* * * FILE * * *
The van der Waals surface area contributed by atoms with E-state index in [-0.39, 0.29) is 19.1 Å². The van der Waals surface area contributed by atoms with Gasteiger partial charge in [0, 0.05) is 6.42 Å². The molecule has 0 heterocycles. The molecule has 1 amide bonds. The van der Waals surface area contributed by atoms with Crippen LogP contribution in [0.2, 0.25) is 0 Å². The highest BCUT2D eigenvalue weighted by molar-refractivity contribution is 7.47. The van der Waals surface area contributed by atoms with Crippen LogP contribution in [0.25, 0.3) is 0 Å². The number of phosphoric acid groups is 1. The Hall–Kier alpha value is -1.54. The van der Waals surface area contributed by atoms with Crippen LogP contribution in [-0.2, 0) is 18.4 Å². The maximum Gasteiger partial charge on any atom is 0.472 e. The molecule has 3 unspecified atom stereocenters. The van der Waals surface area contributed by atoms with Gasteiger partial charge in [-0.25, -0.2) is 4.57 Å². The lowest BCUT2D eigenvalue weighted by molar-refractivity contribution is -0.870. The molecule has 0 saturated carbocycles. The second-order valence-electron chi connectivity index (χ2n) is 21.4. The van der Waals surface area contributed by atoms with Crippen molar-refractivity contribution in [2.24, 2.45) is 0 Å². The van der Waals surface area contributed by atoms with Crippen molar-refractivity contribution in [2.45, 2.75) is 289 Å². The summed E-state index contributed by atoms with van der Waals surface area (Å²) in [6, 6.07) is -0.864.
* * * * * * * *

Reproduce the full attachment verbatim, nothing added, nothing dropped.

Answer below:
The van der Waals surface area contributed by atoms with E-state index in [-0.39, 0.29) is 19.1 Å². The van der Waals surface area contributed by atoms with Gasteiger partial charge in [0, 0.05) is 6.42 Å². The molecule has 0 heterocycles. The molecule has 1 amide bonds. The van der Waals surface area contributed by atoms with Crippen LogP contribution in [0.2, 0.25) is 0 Å². The highest BCUT2D eigenvalue weighted by molar-refractivity contribution is 7.47. The van der Waals surface area contributed by atoms with Crippen LogP contribution in [0.25, 0.3) is 0 Å². The number of phosphoric acid groups is 1. The Hall–Kier alpha value is -1.54. The van der Waals surface area contributed by atoms with Crippen LogP contribution in [-0.2, 0) is 18.4 Å². The maximum Gasteiger partial charge on any atom is 0.472 e. The molecule has 3 unspecified atom stereocenters. The van der Waals surface area contributed by atoms with Gasteiger partial charge in [-0.25, -0.2) is 4.57 Å². The lowest BCUT2D eigenvalue weighted by molar-refractivity contribution is -0.870. The molecule has 0 saturated carbocycles. The second-order valence-electron chi connectivity index (χ2n) is 21.4. The van der Waals surface area contributed by atoms with Crippen molar-refractivity contribution in [2.24, 2.45) is 0 Å². The van der Waals surface area contributed by atoms with Crippen molar-refractivity contribution in [2.45, 2.75) is 289 Å². The summed E-state index contributed by atoms with van der Waals surface area (Å²) in [6, 6.07) is -0.864.